Congratulations to the class of 2021! Read on for more about some of our 31 class of 2021 ENVS majors!
Sanya Bery: My thesis title is A Walk in the Neighborhood: Exploring the Crucial Role That Small Municipalities Play in the Face of Climate Change. Super excited to announce that I will be joining the University of Michigan-School for Environment and Sustainability’s master’s program, with a concentration in Sustainability and Development in Fall 2022. Thank you so much to everyone who has helped me reach this point in my life. I’m thrilled for the adventures that this coming gap year holds and for all to come in the future!
Liana Biasucci: My capstone is an essay called How to Build Back Better: Greening the Recovery from COVID-19, about using government stimulus packages to advance climate mitigation in the US and combining economic goals with environmental ones. Next year I’ll be working in DC doing sustainability consulting. What I’ve learned most from ENVS is how multifaceted environmental problems are and that to have true solutions we need to look at all impacts of policies and actions.
Lizzie Edwards: My senior essay title is Politics of Thirst: Privatized Water, the Shadow State, and Citizenship Claims in Jordan. My essay examines the different water realities of residents of different socio-economic classes within Jordan. I argue that water has become a key medium in which state responsibility is being privatized and relationships to the state are being negotiated. I will be a member of the CBYX for Young Professionals cohort for 2021-2022 academic year! This fellowship is a fully-funded public diplomacy program through the U.S. government and German government that is offered to 75 Americans every year. I will be studying German intensively for two months, taking college classes in Arabic and migration studies (most likely in German) for a semester, and interning in the field of refugee resettlement for five months. I hope to learn firsthand how organizations in Germany are welcoming refugees and immigrants as well as combatting anti-refugee and immigrant sentiment. From being an ENVS linked major, I’ve learned how to more adeptly discuss environmental issues in an interdisciplinary space. My advice for future ENVS classes is to take classes outside of their comfort zones.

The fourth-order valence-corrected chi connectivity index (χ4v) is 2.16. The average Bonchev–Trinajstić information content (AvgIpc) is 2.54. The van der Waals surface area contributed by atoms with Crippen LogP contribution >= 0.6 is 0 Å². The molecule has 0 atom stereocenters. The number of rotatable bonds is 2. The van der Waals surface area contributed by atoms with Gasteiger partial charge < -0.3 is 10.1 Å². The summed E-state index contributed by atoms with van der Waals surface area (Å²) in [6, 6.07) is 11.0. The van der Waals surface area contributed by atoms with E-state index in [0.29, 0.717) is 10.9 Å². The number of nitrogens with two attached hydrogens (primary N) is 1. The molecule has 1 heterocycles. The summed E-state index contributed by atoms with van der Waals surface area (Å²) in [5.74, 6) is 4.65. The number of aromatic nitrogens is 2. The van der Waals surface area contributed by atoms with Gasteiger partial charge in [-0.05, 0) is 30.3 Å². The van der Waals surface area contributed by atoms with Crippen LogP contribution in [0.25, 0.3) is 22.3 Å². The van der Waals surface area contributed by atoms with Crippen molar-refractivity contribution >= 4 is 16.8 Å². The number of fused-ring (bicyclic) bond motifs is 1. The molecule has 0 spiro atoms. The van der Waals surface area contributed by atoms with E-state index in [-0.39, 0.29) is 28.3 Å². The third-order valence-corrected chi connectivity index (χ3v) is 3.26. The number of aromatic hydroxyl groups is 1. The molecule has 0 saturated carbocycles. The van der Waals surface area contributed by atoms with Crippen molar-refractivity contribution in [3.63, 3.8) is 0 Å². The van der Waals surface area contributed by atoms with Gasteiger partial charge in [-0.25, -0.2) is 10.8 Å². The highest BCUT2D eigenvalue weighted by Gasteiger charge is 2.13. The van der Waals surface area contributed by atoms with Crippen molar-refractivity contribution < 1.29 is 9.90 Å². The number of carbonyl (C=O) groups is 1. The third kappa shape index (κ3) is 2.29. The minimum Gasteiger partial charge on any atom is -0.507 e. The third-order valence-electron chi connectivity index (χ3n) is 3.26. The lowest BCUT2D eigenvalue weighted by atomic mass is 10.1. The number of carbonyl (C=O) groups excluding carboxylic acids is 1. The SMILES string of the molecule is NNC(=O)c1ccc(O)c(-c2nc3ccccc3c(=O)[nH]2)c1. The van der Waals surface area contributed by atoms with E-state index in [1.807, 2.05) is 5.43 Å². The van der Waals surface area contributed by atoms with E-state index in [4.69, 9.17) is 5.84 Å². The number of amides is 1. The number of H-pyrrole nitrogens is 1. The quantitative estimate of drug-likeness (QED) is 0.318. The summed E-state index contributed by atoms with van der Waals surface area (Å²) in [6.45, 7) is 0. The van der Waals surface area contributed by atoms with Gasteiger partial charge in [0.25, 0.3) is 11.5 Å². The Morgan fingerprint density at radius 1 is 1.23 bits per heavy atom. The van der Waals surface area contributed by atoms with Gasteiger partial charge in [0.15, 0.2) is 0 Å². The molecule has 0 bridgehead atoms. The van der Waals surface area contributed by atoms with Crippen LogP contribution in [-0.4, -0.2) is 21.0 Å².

Phoebe Landsman: In my project, Combatting Politicization and Polarization: Re-Framing Climate Change to the American Public, I researched ways to re-frame climate change to appeal to the American public and combat the stagnancy surrounding climate policy in the United States. After graduation, I will be working for an immigration law firm in Boston! I love that everyone comes into the ENVS major with different interests and approaches to environmental studies. I have truly learned so much from my classmates and teachers.